Bandit Sons of Illinois?

My post yesterday on Governor Ford caused me to be curious about how his sons ended up being lynched in Kanas in 1872 by Kansas Regulators, a group of vigilantes active in Kansas at that time.

Information is sparse as to the two sons, Thomas and Seville, called Charles, but apparently they fought for the Union during the Civil War.  Seville Ford lost an arm during that conflict.  After the war they went to Kansas.  Seville Ford became known as One-Arm Charlie, a bartender and leader of a band of outlaws who specialized in rustling cattle.  Tom, who may have been associated with the gang, was caught by Kansas Regulators riding in a buggy with a member of his brother’s gang and lynched in 1872.

One-Arm Charlie was put on trial and acquitted of cattle rustling due to lack of witnesses.  After the trial Kansas Regulators found him at the bar where he was bartending and lynched him, his death also occuring in 1872.

In 1912 a sister of the brothers wrote an article which I have not been able to read in which she claimed her brothers were hung by mistake by the Regulators.  Who knows at this point?  A gang of vigilantes is certainly not the most reliable of fact finders as to guilt or innocence, but One-Arm Charlie does seem to have been involved in cattle rustling.  The involvement of his brother is much less clear.  The historical data simply isn’t there to make a clear determination as to the sons of Governor Ford being bandits or innocent victims of a lynch mob.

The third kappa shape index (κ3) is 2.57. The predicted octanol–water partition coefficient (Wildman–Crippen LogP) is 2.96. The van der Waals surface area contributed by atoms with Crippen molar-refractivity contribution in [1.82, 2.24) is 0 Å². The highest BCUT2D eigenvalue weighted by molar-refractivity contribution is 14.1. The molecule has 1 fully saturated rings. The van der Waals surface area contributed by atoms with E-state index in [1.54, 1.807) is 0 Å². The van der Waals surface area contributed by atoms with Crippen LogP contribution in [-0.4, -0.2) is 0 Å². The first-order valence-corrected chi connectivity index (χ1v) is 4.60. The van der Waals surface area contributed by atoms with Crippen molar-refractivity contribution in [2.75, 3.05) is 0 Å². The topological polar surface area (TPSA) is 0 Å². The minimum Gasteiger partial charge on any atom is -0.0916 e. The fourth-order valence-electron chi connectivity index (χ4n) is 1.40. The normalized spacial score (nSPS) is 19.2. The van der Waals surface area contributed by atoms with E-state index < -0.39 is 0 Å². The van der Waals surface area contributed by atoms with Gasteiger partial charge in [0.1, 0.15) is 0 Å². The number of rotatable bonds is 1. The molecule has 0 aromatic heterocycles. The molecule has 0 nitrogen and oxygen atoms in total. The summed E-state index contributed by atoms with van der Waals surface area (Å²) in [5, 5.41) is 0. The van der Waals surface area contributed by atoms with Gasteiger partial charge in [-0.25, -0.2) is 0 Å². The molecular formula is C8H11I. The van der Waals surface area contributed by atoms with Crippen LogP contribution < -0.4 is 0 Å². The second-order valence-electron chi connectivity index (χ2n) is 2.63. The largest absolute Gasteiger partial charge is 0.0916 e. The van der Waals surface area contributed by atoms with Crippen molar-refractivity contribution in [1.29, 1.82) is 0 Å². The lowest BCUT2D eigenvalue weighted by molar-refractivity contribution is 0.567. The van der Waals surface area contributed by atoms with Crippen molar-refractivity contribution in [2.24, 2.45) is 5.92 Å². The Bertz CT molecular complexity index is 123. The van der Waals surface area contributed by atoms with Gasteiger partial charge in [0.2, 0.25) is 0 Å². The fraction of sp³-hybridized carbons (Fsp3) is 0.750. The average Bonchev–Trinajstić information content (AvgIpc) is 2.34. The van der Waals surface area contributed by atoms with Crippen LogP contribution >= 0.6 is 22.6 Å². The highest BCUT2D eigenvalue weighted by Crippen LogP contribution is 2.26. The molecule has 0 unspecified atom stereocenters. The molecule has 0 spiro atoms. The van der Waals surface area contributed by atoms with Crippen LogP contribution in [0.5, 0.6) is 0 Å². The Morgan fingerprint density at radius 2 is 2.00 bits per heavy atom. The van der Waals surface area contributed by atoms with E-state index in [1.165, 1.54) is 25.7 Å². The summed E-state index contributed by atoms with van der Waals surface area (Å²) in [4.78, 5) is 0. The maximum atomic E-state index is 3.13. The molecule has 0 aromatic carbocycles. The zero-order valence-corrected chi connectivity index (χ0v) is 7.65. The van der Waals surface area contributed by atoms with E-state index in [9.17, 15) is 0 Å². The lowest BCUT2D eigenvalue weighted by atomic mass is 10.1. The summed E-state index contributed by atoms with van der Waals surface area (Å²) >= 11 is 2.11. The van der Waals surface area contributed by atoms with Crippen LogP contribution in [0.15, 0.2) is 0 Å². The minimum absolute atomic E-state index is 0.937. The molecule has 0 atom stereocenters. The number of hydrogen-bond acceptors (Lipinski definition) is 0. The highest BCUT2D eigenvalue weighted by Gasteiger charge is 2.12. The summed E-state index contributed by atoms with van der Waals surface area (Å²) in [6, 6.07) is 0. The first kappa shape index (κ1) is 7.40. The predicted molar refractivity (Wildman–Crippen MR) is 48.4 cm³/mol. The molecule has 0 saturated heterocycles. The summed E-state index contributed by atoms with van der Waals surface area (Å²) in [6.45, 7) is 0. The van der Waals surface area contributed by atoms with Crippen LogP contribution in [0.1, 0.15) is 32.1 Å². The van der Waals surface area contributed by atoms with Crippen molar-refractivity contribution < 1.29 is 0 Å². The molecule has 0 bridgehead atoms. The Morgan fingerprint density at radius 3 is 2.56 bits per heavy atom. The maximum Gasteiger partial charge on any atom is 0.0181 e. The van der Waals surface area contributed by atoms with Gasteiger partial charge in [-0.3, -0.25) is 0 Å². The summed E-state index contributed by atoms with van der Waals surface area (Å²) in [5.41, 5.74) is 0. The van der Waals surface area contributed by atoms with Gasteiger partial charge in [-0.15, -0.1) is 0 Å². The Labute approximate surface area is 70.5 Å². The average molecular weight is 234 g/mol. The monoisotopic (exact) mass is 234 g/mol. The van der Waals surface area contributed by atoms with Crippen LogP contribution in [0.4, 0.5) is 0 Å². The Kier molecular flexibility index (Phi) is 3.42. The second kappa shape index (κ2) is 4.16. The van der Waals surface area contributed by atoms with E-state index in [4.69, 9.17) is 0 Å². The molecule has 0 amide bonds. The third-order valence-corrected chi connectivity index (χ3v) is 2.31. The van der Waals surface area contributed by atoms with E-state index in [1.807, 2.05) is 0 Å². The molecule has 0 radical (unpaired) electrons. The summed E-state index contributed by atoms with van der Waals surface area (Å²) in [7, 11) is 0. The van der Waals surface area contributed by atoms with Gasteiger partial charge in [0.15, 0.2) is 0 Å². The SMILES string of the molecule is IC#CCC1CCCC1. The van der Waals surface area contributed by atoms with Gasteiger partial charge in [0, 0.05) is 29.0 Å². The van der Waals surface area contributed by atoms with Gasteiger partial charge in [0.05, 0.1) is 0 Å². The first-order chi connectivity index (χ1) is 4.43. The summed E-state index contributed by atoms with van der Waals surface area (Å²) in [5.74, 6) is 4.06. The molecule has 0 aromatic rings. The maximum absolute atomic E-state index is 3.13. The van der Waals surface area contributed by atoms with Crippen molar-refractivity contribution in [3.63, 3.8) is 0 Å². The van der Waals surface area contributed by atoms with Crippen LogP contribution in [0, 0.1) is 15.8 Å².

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Published in: on May 4, 2010 at 4:43 am  Comments (3)  
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3 Comments

  1. Kansas/Missouri was certainly one dark part of the history of the USA. One of the things that brightens our history is the lack of lingering guerrilla conflict that seems to be part of other wars. I have read in the past that some of Lee’s generals offered to escape into the mountains of WV, KY, TN and NC and effectively carrying the conflict into the next generation… but that Lee forbade it.
    Interesting blog, follow it faithfully.
    Dennis McCutcheon

  2. Thank you Dennis and thank you for giving me an idea for a future blog post! Lee did indeed put the kibosh on the idea of waging a guerrilla war. He believed that such a war would lead only to unending blood and hatred and destroy America. I have no doubt that if he had chosen otherwise our country would still be engulfed in a cycle of civil wars. There have been a few greater generals than Robert E. Lee, there have been precious few greater men.

  3. [...] Hattip to commenter Dennis McCutcheon for giving me the idea for this post.  We Americans today view the Civil War as part of our history.  If different decisions had been made at the end of that conflict, the Civil War could still be part of our current reality.  Just before the surrender at Appomattox, General Porter Alexander, Lee’s chief of artillery, broached to General Robert E. Lee a proposal that the Army of Northern Virginia disband and carry out a guerrilla war against the Union occuppiers.  Here history balanced on a knife edge.  If Lee had accepted the proposal, I have little doubt the stage would have been set for an unending war between the North and the South which would still be with us.  Douglas Southall Freeman, in his magisterial R. E. Lee, tells what happened next, based upon Alexander’s memoirs, Fighting for the Confederacy. [...]


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